Publication Date

2017-04-12

Availability

Open access

Embargo Period

2017-04-12

Degree Type

Dissertation

Degree Name

Doctor of Philosophy (PHD)

Department

Finance (Business)

Date of Defense

2017-03-27

First Committee Member

Timothy R. Burch

Second Committee Member

Henrik Cronqvist

Third Committee Member

Douglas R. Emery

Fourth Committee Member

Jawad M. Addoum

Abstract

In the first chapter, we define benchmark drift based on changes in a fund's beta relative to its self-promoted benchmark, calculated from the portfolio holdings of both the fund and benchmark. Benchmark drift has a strong adverse impact on mutual fund flows, even when funds beat the benchmark. Moreover, controlling benchmark drift plays a larger role in portfolio risk management than tournament-style behavior. Both external and internal governance mechanisms work to control benchmark drift: funds with greater institutional investment and those in larger fund families demonstrate less benchmark drift and take stronger steps to reduce it once it occurs. In the second chapter, I study Alternative mutual funds (AMFs). AMFs are a rapidly-growing class of funds that offer hedge-fund-like strategies to investors. Since the 2008 financial crisis, AMFs have accumulated more net flows than non-alternative, actively-managed equity mutual funds. I examine the flow-return relationship for AMFs and, unlike the prior literature documented for equity mutual funds, I find a strong, asymmetric flow-return relationship in which investors react more strongly to losses than gains. I attribute this finding to AMFs attracting investors highly sensitive to losses in the wake of the 2008 crisis. Consistent with this hypothesis, the asymmetric flow-return relationship for AMFs is stronger after the 2008 crisis, and in funds with more conservative investment mandates. These results raise the concern that redemption-based liquidity shocks in AMFs could destabilize financial markets. In the third chapter, we study "style investing'' by portfolio managers of style-orientated actively-managed mutual funds, to document the stock-level characteristics that determine security selection. Both growth and value managers favor stocks included in style-specific Russell indices. In addition, although growth (value) fund managers prefer stocks with high (low) valuation ratios as expected, growth (value) fund managers also prefer stocks with less (more) labor intensive operations. Compared to value fund managers, growth fund managers invest in companies with higher liquidity and lower debt levels - consistent with a risk-based explanation of the value premium.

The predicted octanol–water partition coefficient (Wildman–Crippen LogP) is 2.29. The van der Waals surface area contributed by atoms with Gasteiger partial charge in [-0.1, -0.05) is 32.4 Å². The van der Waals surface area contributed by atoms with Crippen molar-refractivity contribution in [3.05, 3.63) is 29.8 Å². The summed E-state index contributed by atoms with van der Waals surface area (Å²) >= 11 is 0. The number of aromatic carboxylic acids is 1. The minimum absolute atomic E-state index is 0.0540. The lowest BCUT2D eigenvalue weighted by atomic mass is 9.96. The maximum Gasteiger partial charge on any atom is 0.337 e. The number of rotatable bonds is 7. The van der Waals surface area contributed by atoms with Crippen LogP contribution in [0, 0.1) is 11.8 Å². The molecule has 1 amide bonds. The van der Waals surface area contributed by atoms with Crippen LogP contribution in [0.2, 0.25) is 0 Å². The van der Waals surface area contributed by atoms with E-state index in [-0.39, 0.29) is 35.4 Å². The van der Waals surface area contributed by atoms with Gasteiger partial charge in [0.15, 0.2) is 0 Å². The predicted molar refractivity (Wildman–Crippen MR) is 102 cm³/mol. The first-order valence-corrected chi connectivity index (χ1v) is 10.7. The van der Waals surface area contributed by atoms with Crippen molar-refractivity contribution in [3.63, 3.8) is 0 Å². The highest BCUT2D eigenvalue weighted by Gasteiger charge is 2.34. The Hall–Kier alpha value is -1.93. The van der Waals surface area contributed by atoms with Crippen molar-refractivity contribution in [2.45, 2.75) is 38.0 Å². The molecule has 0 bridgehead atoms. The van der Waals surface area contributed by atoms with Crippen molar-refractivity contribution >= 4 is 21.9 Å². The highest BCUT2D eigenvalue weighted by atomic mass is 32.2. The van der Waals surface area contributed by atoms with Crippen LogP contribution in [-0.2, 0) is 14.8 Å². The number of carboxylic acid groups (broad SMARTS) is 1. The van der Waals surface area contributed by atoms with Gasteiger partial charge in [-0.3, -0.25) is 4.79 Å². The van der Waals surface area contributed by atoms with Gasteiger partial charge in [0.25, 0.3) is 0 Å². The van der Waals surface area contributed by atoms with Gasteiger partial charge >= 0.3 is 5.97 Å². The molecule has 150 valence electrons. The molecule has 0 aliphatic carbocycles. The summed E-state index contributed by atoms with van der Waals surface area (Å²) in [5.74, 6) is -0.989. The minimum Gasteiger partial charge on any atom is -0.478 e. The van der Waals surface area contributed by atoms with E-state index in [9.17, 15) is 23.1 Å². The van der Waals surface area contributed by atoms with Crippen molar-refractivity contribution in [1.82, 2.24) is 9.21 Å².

Keywords

Mutual Funds; Style Drift; Style Investing; Alternative Mutual Funds

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